A charity football match in aid of a young Dundee dad who took his own life after suffering from depression is to be held in the summer.
Lee Welsh, 27, was found dead at his Peddie Street home in the city’s West End last August.
At the time, his dad, Phil, said that Lee, whose daughter, Poppy, was then aged seven, had battled mental health issues for the last nine years.
Since then, Phil has gone on to raise awareness of mental health issues among young people in Dundee.
Now, Lee’s childhood friend, Steve Martin, 27, has organised the football match in memory of his mate and to raise cash for the Dundee Association for Mental Health (DAMH).
Steve said: “Lee and I grew up together and played football for many years with Fairmuir Boys.
“I decided I wanted to do something in memory of Lee and raise money for DAMH at the same time.
“Because of our shared past playing football together, I decided a charity match would be appropriate.
“I’m getting together about 30 of Lee’s mates and we will form two teams to play the match.
“I really hope this proves to be a success, because I would like it to become an annual event.
“I am having a trophy made for the winners and there will also be a man of the match award.”
Phil said he was very grateful to Steve for his efforts.
He said: “Steve’s dad and I are best mates and the boys basically grew up together.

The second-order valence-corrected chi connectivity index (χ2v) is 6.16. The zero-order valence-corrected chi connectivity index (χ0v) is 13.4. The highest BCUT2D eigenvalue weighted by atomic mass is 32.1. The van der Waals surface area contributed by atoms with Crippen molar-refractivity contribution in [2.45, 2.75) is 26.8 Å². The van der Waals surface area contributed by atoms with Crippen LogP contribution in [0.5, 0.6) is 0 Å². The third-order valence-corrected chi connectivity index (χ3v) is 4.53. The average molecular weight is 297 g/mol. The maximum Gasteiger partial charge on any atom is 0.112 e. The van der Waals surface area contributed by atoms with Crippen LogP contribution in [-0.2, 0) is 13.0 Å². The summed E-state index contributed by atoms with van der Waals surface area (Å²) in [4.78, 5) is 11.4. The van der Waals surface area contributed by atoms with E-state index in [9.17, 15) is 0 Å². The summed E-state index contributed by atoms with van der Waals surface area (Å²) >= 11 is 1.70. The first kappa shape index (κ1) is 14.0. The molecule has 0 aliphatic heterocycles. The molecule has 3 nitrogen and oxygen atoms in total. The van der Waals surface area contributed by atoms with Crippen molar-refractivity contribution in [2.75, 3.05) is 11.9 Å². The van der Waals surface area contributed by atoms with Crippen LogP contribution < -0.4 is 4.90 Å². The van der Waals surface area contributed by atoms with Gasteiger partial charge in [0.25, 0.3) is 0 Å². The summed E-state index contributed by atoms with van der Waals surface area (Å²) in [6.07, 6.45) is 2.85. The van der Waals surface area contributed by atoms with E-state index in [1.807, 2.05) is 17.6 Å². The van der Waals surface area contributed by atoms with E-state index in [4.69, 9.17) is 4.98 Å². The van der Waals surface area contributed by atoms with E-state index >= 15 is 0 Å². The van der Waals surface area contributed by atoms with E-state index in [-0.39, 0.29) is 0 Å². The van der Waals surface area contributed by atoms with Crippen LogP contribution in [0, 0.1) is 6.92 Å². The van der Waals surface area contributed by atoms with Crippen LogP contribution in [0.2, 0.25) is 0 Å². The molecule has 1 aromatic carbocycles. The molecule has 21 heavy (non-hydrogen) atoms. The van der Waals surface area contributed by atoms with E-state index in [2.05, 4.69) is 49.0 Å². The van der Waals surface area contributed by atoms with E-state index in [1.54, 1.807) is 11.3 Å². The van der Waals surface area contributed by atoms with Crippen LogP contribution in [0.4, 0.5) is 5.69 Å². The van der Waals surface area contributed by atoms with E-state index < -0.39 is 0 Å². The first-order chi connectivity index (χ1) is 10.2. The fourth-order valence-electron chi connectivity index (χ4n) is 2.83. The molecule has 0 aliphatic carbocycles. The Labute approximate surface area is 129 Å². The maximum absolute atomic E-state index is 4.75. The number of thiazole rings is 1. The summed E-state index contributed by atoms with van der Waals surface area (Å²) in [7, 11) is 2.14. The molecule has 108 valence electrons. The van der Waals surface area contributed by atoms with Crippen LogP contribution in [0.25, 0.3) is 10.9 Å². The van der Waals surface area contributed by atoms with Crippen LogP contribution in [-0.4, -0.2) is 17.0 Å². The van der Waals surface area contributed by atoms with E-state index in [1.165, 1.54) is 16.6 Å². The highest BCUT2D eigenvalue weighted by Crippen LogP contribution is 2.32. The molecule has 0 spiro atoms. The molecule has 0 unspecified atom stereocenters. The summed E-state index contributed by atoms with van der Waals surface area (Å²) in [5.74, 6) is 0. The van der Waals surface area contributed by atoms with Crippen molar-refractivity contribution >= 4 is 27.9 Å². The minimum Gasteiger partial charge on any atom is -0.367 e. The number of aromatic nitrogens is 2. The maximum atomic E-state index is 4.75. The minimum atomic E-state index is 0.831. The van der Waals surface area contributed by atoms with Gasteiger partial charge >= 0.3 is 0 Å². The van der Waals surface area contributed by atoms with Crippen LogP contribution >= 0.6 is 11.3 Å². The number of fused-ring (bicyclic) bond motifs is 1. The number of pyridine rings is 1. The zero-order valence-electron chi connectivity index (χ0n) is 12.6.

“They also played football together, and when Steve said he wanted to hold a charity match, I was delighted.
“The match will be in memory of Lee and will also raise money for DAMH. It should be a great event and I would be really happy if it could become an annual event.”
The game will be held at North End Park on June 9 at 2pm.
Steve said: “I hope loads of people go along and make this a fantastic success in memory of Lee.”
After his son’s death, Phil said that although Lee had talked about his mental health issues, he didn’t believe enough had been done to help him.
Phil has now vowed to fight for better support for young people suffering similar problems.
He said: “I want to make sure that enough help and support becomes available for other young people and their families.
“You get told that young men don’t talk about their mental health issues, but Lee did.
“He was going to the doctor and was asking for help, but wasn’t getting it. That needs to change.
“No one in particular was to blame. The resources were just not there to help young people like Lee.
“That needs to change and I want to do all I can to make that happen.”
Phil has set up Not In Vain For Lee in a bid to ensure that his son didn’t die in vain.